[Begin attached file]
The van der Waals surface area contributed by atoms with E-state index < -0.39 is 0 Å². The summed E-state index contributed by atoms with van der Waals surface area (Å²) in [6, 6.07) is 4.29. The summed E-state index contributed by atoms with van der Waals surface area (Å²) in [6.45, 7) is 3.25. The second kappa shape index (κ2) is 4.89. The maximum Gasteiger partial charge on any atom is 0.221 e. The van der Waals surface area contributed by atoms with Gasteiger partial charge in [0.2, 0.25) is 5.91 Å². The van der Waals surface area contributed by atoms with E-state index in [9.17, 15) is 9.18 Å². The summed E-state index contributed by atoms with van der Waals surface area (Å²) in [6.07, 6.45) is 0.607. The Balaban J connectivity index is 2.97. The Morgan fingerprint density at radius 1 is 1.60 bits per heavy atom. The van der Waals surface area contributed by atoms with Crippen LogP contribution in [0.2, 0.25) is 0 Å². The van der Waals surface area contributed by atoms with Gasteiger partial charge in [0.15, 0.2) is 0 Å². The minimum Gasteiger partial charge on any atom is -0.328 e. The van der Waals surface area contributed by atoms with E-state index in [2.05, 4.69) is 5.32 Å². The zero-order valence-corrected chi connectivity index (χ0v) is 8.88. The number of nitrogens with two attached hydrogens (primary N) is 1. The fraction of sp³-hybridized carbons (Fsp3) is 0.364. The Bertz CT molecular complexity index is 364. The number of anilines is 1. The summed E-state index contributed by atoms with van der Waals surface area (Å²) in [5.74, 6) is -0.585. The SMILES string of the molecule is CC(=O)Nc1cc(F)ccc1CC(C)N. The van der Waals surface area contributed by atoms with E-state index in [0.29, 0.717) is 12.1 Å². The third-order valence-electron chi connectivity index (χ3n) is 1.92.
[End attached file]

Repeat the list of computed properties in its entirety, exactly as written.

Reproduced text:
The van der Waals surface area contributed by atoms with E-state index < -0.39 is 0 Å². The summed E-state index contributed by atoms with van der Waals surface area (Å²) in [6, 6.07) is 4.29. The summed E-state index contributed by atoms with van der Waals surface area (Å²) in [6.45, 7) is 3.25. The second kappa shape index (κ2) is 4.89. The maximum Gasteiger partial charge on any atom is 0.221 e. The van der Waals surface area contributed by atoms with Gasteiger partial charge in [0.2, 0.25) is 5.91 Å². The van der Waals surface area contributed by atoms with E-state index in [9.17, 15) is 9.18 Å². The summed E-state index contributed by atoms with van der Waals surface area (Å²) in [6.07, 6.45) is 0.607. The Balaban J connectivity index is 2.97. The Morgan fingerprint density at radius 1 is 1.60 bits per heavy atom. The van der Waals surface area contributed by atoms with Crippen LogP contribution in [0.2, 0.25) is 0 Å². The van der Waals surface area contributed by atoms with Gasteiger partial charge in [0.15, 0.2) is 0 Å². The minimum Gasteiger partial charge on any atom is -0.328 e. The van der Waals surface area contributed by atoms with E-state index in [2.05, 4.69) is 5.32 Å². The zero-order valence-corrected chi connectivity index (χ0v) is 8.88. The number of nitrogens with two attached hydrogens (primary N) is 1. The fraction of sp³-hybridized carbons (Fsp3) is 0.364. The Bertz CT molecular complexity index is 364. The number of anilines is 1. The summed E-state index contributed by atoms with van der Waals surface area (Å²) in [5.74, 6) is -0.585. The SMILES string of the molecule is CC(=O)Nc1cc(F)ccc1CC(C)N. The van der Waals surface area contributed by atoms with E-state index in [0.29, 0.717) is 12.1 Å². The third-order valence-electron chi connectivity index (χ3n) is 1.92.